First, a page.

Although not coinciding with the original core of what was Livorno Medicea, is the Venezia Nuova district that represents the true historic center of the Tuscan city, the only area to have retained much of the architectural heritage after the devastation of the Second World War.
Anything but inappropriate, its name, which recalls the well-known lagoon city, and to which it resembles the canals, squares and bridges that characterize it.
It is in the first part of the seventeenth century that Livorno sees the birth of the Venezia Nuova neighborhood, created in an area torn from the sea, that merchant area for centuries necessary for the increase of the maritime and commercial activities of the Tuscan city, picturesque and particularly rich area of buildings of important families including the Bertolla, in Piazza della Fortezza Vecchia, the Niccolai Gamba on the Scali del Corso, the Bicchierai and the Huiguens in via Borra.
Vital eighteenth-century merchant district, residence of consuls, shopkeepers and merchants, Venezia Nuova was a continuous flow of goods, among the vast cellars, the overflowing deposits with products of all kinds and origins, ready to be packed and loaded on boats in the process to take off with the most diverse destinations. After centuries, on the streets of Venezia Nuova it is still easy to imagine the neighborhood of the past.
Main of the canals of the historic center, and certainly the most famous, is the Navicelli Canal, while the seventeenth-century "Ponte di Marmo", rebuilt in 1734, via degli Scali del Pesce, which runs along the Fosso Reale section and divides the district from the rest of the city, where the fish destined for the New Fish Market was unloaded.
Then via Borra, one of the most important in the city, once the theater of the lavish life of the wealthy classes, on which look out for important historic buildings such as Palazzo delle Colonne, Palazzo del Monte di Pietà and Palazzo Huigens.
Photo by @the_bobbe - @yallerstoscanaAmong the most valuable religious buildings there are certainly the church of Santa Caterina and that of San Ferdinando. The construction of the first dates back to 1720; with an octagonal plan, it is characterized by a large dome and houses an oil painting by Vasari.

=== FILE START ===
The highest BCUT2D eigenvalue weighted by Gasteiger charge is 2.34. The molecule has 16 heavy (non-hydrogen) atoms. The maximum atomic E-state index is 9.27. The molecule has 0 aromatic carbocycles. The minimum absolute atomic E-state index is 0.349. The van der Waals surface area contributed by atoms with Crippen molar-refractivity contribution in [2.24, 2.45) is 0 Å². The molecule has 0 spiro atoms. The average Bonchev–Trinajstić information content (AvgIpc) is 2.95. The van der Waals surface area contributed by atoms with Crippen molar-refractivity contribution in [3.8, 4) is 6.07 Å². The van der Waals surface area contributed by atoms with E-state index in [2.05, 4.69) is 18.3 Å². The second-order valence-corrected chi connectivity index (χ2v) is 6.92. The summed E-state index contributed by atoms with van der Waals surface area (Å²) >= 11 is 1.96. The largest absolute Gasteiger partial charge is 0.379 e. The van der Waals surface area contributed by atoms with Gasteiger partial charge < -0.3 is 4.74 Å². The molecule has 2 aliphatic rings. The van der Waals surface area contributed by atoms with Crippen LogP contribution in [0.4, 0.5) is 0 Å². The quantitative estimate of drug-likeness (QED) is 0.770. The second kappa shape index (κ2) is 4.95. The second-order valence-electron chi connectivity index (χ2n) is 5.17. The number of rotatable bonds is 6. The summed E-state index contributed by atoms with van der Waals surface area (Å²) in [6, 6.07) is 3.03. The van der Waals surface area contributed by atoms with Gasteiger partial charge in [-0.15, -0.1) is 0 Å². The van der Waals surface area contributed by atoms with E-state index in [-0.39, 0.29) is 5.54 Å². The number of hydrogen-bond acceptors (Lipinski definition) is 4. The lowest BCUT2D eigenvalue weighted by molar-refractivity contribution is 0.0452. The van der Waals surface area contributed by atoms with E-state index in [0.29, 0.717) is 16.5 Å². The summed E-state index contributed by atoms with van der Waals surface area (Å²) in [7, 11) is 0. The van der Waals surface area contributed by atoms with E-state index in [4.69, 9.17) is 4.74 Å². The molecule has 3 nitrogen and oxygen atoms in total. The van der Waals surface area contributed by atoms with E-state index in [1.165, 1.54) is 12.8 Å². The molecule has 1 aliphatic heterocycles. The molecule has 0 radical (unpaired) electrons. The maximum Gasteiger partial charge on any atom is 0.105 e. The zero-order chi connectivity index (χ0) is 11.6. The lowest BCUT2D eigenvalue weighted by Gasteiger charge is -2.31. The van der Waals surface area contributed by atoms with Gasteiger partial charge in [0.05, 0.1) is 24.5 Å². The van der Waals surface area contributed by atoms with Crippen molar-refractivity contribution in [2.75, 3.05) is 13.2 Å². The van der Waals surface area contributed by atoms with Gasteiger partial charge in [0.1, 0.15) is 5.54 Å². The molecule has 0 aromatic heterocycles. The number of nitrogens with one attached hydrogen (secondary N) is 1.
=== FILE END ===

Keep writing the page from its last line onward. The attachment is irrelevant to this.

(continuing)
The baroque church of San Ferdinando, which stands in Piazza del Luogo Pio, was instead begun in 1707 and completed in 1716, and deserves a visit even for the sculptural group kept at the altar.
Among the architectural treasures of the city is certainly the New Fortress, located in a large water basin and connected to the rest of the city by a small bridge and a series of mobile piers, which affects the intact particularly complex wall curtain.
Do not miss a boat ride between the Fossi Medicei, the navigable canals wanted and built by the Medici to facilitate the transport of goods in the belly of the city, where we also allow a stop to enjoy the typical cacciucco, dish with strong flavors and intense , the delicious fish soup prepared with, among other fishes, cuttlefish, scorpion fish, octopus and gattucci in a thick and creamy sauce served on an expanse of toasted bread and garlic, which we accompany with one of the classic red wines of the Tuscan lands, a chianti young who is served in fiasco.
Venezia Nuova continues to give us unique suggestions. The canals, bridges, the typical architecture and the history that you breathe in its little squares and its alleys make it one of the most interesting historical corners of our sea.